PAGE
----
In this stage, the system is handed over to the user for live operation. There can also be a period of parallel running to ensure that the system operates as required.
IT auditors should be involved at all stages of this process to ensure that the procedures are being adhered to and to ensure that the system contains all the required controls. Their involvement is discussed later in this series. The main purpose of the audit review of standards is to ensure that they are in place and are adequate. The effectiveness and adherence to these standards will also be reviewed at a later stage during the review of applications under development.
Technical Standards in SDLC Stages
a.. Analysis and programming
In addition to the procedural controls provided by the SDLC standards, technical standards are also needed for systems analysis and programming to ensure continuity in the design and to reduce the reliance on the writer of the system. However, standards should also ensure that bad practices, which could lead to error and inefficiency in the operation of computer systems, are not prevalent.
Such standards can include the method of structured analysis in use and the tools that support it. This may include the software tools used to aid prototyping or CASE software. Programming standards should cover use of the acceptable languages within the installation. For example, assembler languages are fascinating to use and have their uses where efficiency of processing is a major factor. However, programs written in assembler languages are very difficult to maintain particularly if the original author is not available. The standards should also contain details of standard routines to be included to perform specific functions, naming conventions for program paragraphs and data items, and the like.
b.. Data structures
The world is quickly becoming data-oriented. So much data is being stored in databases and exchanged between systems that standardisation for storing it and defining it is of paramount importance. No longer is it acceptable for a programmer to define file (or database) layouts or organisations. An entire organisation has emerged of individuals who are totally concerned with ensuring that data is interchangeable and is freely portable. Programmers must define standards for the way in which they carry out their task. Such standards should include details of acceptable database organisation, naming conventions, and the procedures necessary to define new data items.
With the continuing move toward data communications and open systems interconnection, more people are gaining access to data stored on computers. These people can be employed by the organisation and access the data over the organisation's own networks, or they can be external to the organisation, gaining access through public networks. Security is therefore becoming more and more important, and not just the physical protection of the computer equipment, The logical controls over access to applications and data are equally critical. Consequently, the security requirements defined in the corporate policy must be implemented in a standard manner. This makes the task of defining security mechanisms easier and allows the appropriate level of security to be applied for the sensitivity of the resource being protected. In general, any security standards should take into account the following principles:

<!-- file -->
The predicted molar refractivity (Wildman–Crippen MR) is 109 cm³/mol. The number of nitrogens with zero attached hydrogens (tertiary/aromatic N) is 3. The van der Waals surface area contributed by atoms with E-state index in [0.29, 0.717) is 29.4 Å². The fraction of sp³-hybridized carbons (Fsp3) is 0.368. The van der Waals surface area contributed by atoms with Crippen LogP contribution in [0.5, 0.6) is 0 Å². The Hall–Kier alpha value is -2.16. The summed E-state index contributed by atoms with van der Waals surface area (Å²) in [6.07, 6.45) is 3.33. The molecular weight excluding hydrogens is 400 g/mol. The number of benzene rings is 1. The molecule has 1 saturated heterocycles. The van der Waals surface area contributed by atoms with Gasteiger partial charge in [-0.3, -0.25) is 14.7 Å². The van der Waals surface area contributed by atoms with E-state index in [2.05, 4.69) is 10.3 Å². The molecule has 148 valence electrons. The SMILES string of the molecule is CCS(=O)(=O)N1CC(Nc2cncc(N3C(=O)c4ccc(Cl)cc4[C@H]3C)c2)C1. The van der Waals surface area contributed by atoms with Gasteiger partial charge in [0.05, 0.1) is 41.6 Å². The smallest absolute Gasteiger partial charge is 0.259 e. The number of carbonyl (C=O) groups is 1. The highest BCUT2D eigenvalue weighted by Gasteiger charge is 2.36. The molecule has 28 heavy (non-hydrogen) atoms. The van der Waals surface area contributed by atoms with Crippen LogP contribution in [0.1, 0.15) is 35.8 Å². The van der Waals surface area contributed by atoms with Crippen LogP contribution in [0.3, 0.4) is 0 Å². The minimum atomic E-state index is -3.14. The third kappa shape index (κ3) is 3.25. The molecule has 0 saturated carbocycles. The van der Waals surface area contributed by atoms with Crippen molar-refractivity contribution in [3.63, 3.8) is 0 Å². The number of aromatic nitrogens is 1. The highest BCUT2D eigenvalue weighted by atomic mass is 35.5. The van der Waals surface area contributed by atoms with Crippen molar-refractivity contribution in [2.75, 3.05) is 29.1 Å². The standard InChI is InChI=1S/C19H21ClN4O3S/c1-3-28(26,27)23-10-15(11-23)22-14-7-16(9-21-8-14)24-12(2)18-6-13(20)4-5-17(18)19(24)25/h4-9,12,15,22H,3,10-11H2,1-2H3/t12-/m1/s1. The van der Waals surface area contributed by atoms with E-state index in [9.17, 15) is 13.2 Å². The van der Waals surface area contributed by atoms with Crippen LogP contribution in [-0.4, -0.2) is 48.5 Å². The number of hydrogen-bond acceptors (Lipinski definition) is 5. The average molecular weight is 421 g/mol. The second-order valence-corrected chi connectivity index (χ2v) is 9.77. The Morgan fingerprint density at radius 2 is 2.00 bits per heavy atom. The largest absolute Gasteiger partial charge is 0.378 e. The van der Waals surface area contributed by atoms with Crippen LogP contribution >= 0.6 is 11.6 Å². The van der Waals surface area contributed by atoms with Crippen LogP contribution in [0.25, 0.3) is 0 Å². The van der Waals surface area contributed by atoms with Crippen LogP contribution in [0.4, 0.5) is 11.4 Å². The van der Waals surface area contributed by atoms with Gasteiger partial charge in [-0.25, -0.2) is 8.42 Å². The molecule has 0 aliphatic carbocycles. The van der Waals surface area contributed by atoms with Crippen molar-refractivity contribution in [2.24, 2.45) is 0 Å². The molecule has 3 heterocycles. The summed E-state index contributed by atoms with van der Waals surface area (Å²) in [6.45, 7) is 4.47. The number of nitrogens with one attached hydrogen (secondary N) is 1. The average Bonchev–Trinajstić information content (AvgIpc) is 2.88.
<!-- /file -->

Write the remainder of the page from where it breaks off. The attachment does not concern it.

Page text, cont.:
All programs and systems should be designed to allow access only to those individuals and programs that need access to that data. Equipment must be protected against damage or destruction, whether accidental or deliberate. To ensure the security of data, access rights (read, update, delete, etc.) must be defined for all staff according to the varying sensitivity of the data. For example, update access to sensitive data should be severely restricted, whereas read access to general corporate data may be available to all.
These security standards should take into account any legislative requirements such as the need to protect personal data or matters of privacy.
d.. Data controls
All programs and systems should contain mechanisms that will provide for control to be exercised over the data being processed. It is essential that control be exercised in a standard fashion. Standards need to be defined for the control mechanisms to be applied. These standards should take into account the following principles.
a.. Recognised mechanisms are necessary to ensure that all input data is accurate, complete and valid.
b.. Recognised mechanisms are required to ensure that all data processed by the applications is processed accurately, completely and correctly.
c.. Recognised mechanisms must be put in place to ensure that all data stored within computer systems is accurate and complete (known as data integrity).
d.. Recognised mechanisms are needed to ensure that data output from computer systems is accurate, complete and valid.
Documentation is probably the last thing that any system developer thinks about when designing and developing an application system or any other computer-related development. Documentation is a waste of time! Nobody ever reads it! It's nearly impossible to keep it up to date! This is possibly true. However, in the event that something goes wrong and an inexperienced person is the only one available to correct it, documentation is worth its weight in gold. There must therefore be some discipline applied within any computer installation to produce some form of documentation. This discipline can come, in part, from publishing required standards.